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Share WSJ profile of Boardwalk Capital: 'Sustainable' Investment Firm Has Its Work Cut Out

WSJ profile of Boardwalk Capital :   'Sustainable' Investment Firm Has Its Work Cut Out

by Thomas Coyle

Boardwalk Capital Management's focus on "sustainable and responsible" investing is the future, owner Scott Sadler believes. Now it's a matter of convincing clients, one at a time.

The Atlanta-based investment adviser often encounters prospects who are skeptical of its nontraditional approach. "It's a conservative area in some respects," Mr. Sadler explains."People here are charitable, they're generous, but they don't necessarily make the connection between that and the idea you can get the same sort of return from sustainable and responsible investing as you can get from traditional strategies--and at the same time do good."

World piggy BankAfter three years, Boardwalk has $10 million under direct management and it says it advises on another $50 million. That these aren't exactly bell-ringing totals illustrates the challenge sustainable-investing firms face when targeting individual investors--that is, regular people. While what is known as green and socially responsible investing is often described as a hot trend, the firms that have built large practices in this niche usually serve big-money institutions such as pension plans, endowments and corporations.

John Fullerton, founder and president of the Capital Institute, a think-tank for sustainable investing in Greenwich, Conn., says the investing approach of Boardwalk reminds him of Generation Investment Management, co-founded by Al Gore in 2004. That firm manages $7 billion, much of it from institutions.

Boardwalk is "for people who want or need to be in public stocks, but in ways that do less harm as a first step to doing good," says Fullerton, a former managing director of J.P. Morgan Chase & Co.

But Mr. Sadler, a former Goldman Sachs Group Inc. wealth manager who also ran a pioneering emerging-markets fund for Wachovia from 1994 until 2002, understands that people have their doubts. Though his wife Mary, the two-person firm's chief operating officer, encouraged him to consider the niche in 2009, soon after he had started Boardwalk and wanted to move it in a new direction, he was a skeptic at first.

"I did some research and found that if you picked the best companies" according to published environmental, social and corporate-governance rankings "and stay diversified" on the model of indexes such the S&P 500 and the All-County World, the result can be a well-balanced investment portfolio, he says. "It satisfies the activist in Mary and the analyst in me," he adds.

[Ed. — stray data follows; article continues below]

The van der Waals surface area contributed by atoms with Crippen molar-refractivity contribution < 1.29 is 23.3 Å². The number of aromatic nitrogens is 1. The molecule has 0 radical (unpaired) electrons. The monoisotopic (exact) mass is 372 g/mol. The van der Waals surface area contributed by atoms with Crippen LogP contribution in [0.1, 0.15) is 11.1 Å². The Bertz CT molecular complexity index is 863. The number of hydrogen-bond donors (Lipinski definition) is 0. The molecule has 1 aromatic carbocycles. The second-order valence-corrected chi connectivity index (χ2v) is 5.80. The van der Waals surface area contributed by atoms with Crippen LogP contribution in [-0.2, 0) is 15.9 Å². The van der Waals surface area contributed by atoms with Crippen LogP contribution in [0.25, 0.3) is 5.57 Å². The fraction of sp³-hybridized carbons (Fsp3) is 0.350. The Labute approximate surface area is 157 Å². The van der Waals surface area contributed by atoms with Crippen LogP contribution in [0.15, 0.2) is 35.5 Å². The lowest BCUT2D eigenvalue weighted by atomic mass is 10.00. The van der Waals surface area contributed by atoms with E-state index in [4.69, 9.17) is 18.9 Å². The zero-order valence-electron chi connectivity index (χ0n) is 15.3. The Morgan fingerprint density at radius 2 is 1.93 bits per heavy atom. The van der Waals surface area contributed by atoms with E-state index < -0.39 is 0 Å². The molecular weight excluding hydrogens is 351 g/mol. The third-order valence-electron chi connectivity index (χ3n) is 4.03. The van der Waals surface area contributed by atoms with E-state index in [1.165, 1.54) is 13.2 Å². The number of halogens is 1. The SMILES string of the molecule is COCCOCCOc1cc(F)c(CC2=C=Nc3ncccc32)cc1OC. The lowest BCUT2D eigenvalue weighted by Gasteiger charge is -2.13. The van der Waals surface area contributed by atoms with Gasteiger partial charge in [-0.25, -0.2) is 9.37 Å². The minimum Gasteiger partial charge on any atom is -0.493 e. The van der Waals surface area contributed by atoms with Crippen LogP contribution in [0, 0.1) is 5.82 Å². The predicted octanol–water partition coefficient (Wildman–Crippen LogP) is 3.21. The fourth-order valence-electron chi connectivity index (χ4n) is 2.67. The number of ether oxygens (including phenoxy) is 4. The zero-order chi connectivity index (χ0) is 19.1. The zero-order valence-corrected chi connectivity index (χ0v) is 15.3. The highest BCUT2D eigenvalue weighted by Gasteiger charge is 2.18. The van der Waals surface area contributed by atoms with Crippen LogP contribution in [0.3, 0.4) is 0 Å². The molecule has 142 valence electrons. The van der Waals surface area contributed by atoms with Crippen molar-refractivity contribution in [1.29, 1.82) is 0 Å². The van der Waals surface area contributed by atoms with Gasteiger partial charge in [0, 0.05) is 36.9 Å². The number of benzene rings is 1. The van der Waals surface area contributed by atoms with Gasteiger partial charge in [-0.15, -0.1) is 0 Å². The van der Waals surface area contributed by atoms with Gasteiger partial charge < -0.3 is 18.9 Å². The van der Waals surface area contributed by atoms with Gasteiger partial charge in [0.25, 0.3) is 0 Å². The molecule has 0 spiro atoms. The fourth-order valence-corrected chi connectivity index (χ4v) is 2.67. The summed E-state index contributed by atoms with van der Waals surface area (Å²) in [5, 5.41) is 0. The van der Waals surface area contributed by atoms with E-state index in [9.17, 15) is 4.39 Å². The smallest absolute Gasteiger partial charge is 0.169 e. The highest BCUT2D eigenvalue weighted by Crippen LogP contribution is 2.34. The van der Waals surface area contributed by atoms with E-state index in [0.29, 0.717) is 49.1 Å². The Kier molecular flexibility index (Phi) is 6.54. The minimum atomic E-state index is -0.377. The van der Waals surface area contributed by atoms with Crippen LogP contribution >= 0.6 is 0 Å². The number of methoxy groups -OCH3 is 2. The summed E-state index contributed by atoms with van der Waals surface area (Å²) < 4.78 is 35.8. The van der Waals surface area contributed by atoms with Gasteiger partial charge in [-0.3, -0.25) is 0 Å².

Mr. Sadler thinks investors are slowly warming to the idea. When it is explained to them, they like the concept of putting their money to work in companies that use the world's natural resources responsibly, treat employees fairly and guard against corruption--not just for the moral value of such things, but because they see them as companies likely to prosper over time.

Some misconceptions are hard to shake, however.

"People are always asking, 'Do you invest in solar panels?'," says Mr. Sadler. "I tell them, 'No, we invest in companies that invest in solar panels'."

So on the environmental side, Boardwalk looks for companies within major indexes that back environmentally friendly technologies, on the premise that such support refines these technologies for wider use and stands to lower the company's energy costs over time. Google Inc.'s recent $200 million investment in a Texas wind-power farm could be seen as an example.

Similarly, Boardwalk looks for companies deemed "best" places to work on the theory -- backed by research, says Mr. Sadler -- that companies that make a point of being good to their employees fare better over time than indifferent employers. When it comes to governance, it seems that companies with higher percentages of female board members are more transparent than those with fewer women directors.

Even bonds can have a responsible bent, says Mr. Sadler. A Boardwalk client's municipal-bond allotment can support things such as clean water and green-space set-asides while excluding forms of development the client opposes.

For Mr. Fullerton, Boardwalk's early-inning attempts to turn regular investors -- with college educations to pay for and retirements to fund -- into sustainable investors may help the firm add assets over time. "It's always smart to be on the right side of a trend," he says.